Fifth Third closing dozens of branches to help pay for digital upgrades

Fifth Third Bancorp plans to close more branches in legacy markets this year to pay for digital upgrades and its Southeastern expansion, executives said Thursday.

The Cincinnati company said it will consolidate 42 branches in established markets across the Midwest by early next year. It has already closed 43 branches in legacy markets and the planned closures would bring the year’s total up to 85. Fifth Third has also opened five new branches in high-growth markets across the Southeast and plans to add another 25 by the end of the year.

The closings, along with other expense-saving initiatives like renegotiating vendor contracts, should deliver $100 million to $150 million in cost savings next year. The $205 billion-asset Fifth Third plans to drive at least some of those savings into shifting its core deposit and wealth management systems to the cloud.

Full-year expenses are expected to rise 2% to 3%, including costs associated with its branch plan as well as its pending acquisition of the health care-focused fintech lender Provide.

Chairman and CEO Greg Carmichael said Fifth Third is playing the “long game” and that it needs to invest in digital upgrades to remain competitive.

“Whether it becomes a competitive advantage or not, I think it’s a requirement,” he said during a conference call to discuss quarterly earnings. “It’s basically table stakes to be a digital bank. Our customers expect to bank anywhere, anytime.”

The five branches it has opened this year are in Smyrna, Georgia, near Atlanta, and the Charlotte and Raleigh markets in North Carolina. Fifth Third ultimately plants to add 125 branches across the Southeast through 2025, while also trimming branches in its legacy market where it sees overlap. At an industry conference in June, Carmichael said the company is focused on adding branches in those Southeastern markets where it has a “clear path” to achieving at least 8% deposit market share.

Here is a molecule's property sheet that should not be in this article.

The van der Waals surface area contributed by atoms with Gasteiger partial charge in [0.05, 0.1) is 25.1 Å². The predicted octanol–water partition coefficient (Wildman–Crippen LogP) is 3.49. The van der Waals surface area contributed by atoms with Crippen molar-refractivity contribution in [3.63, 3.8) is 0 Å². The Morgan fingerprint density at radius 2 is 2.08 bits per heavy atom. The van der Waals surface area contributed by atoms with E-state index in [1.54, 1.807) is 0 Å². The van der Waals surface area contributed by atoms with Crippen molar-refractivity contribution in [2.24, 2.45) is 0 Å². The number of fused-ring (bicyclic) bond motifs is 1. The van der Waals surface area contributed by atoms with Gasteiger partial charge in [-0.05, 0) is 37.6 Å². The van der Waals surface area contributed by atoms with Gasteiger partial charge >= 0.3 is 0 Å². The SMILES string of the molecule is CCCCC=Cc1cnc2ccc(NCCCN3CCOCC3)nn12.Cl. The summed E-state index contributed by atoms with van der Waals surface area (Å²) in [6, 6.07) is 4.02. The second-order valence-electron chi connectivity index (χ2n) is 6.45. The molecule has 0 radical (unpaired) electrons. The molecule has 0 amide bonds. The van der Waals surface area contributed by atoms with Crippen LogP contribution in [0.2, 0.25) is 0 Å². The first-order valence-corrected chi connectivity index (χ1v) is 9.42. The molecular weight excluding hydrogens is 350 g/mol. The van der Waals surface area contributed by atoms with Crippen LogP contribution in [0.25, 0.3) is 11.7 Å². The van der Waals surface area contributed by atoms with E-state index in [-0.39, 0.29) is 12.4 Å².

Growth in fee income, as well as a negative provision for loan losses, lifted second-quarter net income to $709 million, compared with $195 million in last year’s second quarter. At 94 cents, earnings per share came in 13 cents higher than the mean estimate of analysts polled by FactSet Research Systems.

Improved credit quality led Fifth Third to record a $115 million negative provision for credit losses in the quarter, compared with a $485 million provision in the second quarter of 2020.

Net charge-offs fell to $44 million from $130 million last year, bringing the net charge-off ratio down to 0.16% from 0.44% in the same quarter last year. Nonperforming loans and leases fell to $657 million from $747 million a year ago.

Noninterest income rose 14% to $741 million. While mortgage banking revenue dropped 35% to $64 million, Fifth Third saw growth across most other fee income categories. Wealth and asset management revenue increased 21% to $145 million, service charges on deposits increased 22% to $149 million, and card and processing revenue rose 24% to $102 million.

Net interest income ticked up 1% to $1.2 billion, driven partly by lower deposit costs. The net interest margin contracted by 12 basis points to 2.63%.

Noninterest expenses increased 3% from the year-earlier quarter to $1.2 billion, mainly because of an increase in performance-based compensation.

Total deposits increased 8% to $162.6 billion.

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